Strategies and Suggestions for Defraying the Costs of the GED

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Strategies and Suggestions for Defraying the Costs of the GED

We offer scholarships to Ss in need who have proven themselves to us-500+ on an OPT, financial need they can give us 2 hours of work-study in exchange for one $20 test. We sometimes scholarship a student who is only one test shy of graduating. For our many Native American students, the Southern Ute Tribe will scholarship any of our NA Ss who show enrollment/census paperwork, earn a 450+ on the OPT, write a letter stating need, and sign a notarized document that the student will repay the fee is s/he doesn't show up for the test.

We have a new membership drive and one level will be devoted to GED test scholarships.

Stephanie Moran

Our program will pay $25 toward the GED test provided:

1) the student has 40 hours of classroom attendance

2) they have passed all pretests with a minimum score of 480

3) they have a post test from TABE in the DAISI system

Thanks, Allen Weaver

We have two mechanisms to help defray student costs. The first is before they test - they can apply for a scholarship/stipend to cover their testing fees by writing an extended response to the question "why do I want my GED?" and have their teacher's recommendation. We received a grant from our college's Foundation Office to cover about 50 tests a year.

Our second program is funded through our dean's GED Scholarship fund - I'm actually not sure of that funding source! If a student finishes their GED and gives us a copy of their unofficial transcript showing that, we send them a check for the initial $50.00 cost only. We don't refund retests. This has helped us increase our completion data and helped many students have the incentive to finish their tests.

Finally, we have a scholarship essay contest for GED Graduation each year. We have between 12 - 20 donation funded scholarships to be used the following semester at the college. Some are for one class, some for a full time tuition for a year or a complete program. Winners are announced at graduation and several are invited to read their essays. Our donors include local women's clubs, rotary clubs, our Foundation again, the regional office of education and a family literacy scholarship that was started in honor of a retiring coordinator. We are very happy to have this opportunity to help students transition more easily.

Mary Lynn Carver

We have a GED fee scholarship fund through our College Foundation. We have an annual “ethnic” bake sale associated with the College Welding Rodeo, where we make about $1000. We also get donations to the fund from individuals and organizations. The college ASB has recently committed a substantial amount to this fund as well.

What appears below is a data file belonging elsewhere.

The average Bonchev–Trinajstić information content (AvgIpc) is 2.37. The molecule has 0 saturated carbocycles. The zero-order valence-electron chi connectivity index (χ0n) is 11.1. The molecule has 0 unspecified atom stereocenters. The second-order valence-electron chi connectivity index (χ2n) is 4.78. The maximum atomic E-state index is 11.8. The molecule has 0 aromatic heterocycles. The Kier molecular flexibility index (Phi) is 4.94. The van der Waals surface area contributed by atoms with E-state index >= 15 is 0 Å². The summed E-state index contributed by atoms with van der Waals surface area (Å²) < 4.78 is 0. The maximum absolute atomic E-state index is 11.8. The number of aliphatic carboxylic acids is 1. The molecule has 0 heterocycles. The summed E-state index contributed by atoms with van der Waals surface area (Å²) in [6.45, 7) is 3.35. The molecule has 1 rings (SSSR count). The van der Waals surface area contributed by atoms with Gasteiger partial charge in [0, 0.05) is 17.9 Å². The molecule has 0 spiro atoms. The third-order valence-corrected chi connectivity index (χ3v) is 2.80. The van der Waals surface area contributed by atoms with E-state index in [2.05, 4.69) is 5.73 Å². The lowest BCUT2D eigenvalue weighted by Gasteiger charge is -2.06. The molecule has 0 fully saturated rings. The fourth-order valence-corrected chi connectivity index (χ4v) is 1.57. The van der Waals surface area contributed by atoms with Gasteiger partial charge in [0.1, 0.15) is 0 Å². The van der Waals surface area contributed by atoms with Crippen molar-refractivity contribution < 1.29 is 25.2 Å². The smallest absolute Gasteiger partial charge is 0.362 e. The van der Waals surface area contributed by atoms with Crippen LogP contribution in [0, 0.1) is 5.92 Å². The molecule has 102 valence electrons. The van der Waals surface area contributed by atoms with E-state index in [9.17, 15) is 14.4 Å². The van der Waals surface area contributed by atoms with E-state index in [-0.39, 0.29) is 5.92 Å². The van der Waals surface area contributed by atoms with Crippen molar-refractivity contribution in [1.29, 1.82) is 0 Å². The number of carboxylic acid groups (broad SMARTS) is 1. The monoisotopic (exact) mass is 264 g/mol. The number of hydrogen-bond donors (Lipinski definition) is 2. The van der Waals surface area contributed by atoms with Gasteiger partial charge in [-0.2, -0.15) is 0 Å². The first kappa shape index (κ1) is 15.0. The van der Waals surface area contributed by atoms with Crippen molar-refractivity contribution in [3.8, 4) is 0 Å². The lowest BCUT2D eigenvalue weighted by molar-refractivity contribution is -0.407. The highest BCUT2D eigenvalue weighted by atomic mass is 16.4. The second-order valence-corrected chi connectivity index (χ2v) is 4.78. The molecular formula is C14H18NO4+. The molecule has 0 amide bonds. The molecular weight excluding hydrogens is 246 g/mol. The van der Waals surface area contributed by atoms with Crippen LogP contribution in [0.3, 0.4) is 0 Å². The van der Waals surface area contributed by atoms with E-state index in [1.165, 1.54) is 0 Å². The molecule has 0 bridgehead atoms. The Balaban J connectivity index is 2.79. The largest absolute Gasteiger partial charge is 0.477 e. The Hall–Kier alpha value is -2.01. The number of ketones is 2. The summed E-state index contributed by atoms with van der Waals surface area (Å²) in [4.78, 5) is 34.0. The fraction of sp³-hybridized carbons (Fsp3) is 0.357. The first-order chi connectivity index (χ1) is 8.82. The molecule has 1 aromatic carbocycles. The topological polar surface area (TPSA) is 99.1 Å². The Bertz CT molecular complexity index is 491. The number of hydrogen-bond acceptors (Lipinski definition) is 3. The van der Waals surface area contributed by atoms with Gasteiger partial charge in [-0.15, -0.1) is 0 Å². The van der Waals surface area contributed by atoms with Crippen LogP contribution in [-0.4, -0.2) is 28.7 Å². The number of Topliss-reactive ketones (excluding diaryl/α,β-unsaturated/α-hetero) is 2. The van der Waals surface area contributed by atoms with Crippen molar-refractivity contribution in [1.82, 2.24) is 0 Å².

In order to qualify for the scholarship, the student must
1) be enrolled in the College
2) have GED pretest scores of at least 500 in 3 subjects
3) fill out the application which has these elements:

Section 1: Personal Information
Section 2: Personal Statement
Section 3: Financial Need
Section 4: Instructor Recommendation
Section 5: Signed Release of Information Form

Roz Spitzer

I work in Catoosa County, Georgia, and our state has an initiative called the Certified Literate Community program. Our county is a participant and our local agencies, volunteers, civic organizations, and representatives from local corporations meet monthly to promote literacy. A part of the mission of our group is to remove barriers to our students achieving their educational goals. Our group pays $65 of the $95 testing fee and, from now until June 30, will pay the entire $95. What we will be able to do after July first will remain to be seen, but we are looking for ways to help defray the cost for our students.

Donna Pierce

Our students pay $70 for the test.

Beginning August 22, our students will be paying for their classes. It hasn't been determined exactly how much the cost will be as yet. It is probably going to be $30 a term--we have 3 terms. There are many questions that are floating around as to just how the fee will be handled. We should know more by the end of this week. This decision came from the Florida DOE. We have not been charging for classes so it will be interesting to see reaction from students.

We don't know exactly what is going to happen. I know that we have some students who will not be able to afford classes. I would hope that there will be a mechanism in place for fee waivers. I polled my GED class and they do not seem to have much of a problem with paying. My class is almost entirely made up of 18-65 year-old. The students themselves expressed their opinions. They said that it will definitely separate the class from those who just want to sit and occupy a seat and those that want to achieve their GED. Time will tell.

This fee applies to ESOL students as well.

Gloria Sward

In Maryland, our funding does not allow us to charge anyone for classes whose skill level falls below an Intermediate level – both ABE/ASE and ESOL. However, we can charge a book fee if the student wants to take the book home or write in it. So this year, our ABE/ASE dept. started charging a $25.00 book and materials fee. Surprisingly, the majority of the students found no problem in paying and our retention rate is higher for FY11. Related variables – I don’t know, but I would like to think the students now have some buy-in and are taking the classes a little more serious.

ESOL is looking into this charge as well for FY12.

Students must pay $45 to the State GED Office to take the GED test.

Ann Bonner

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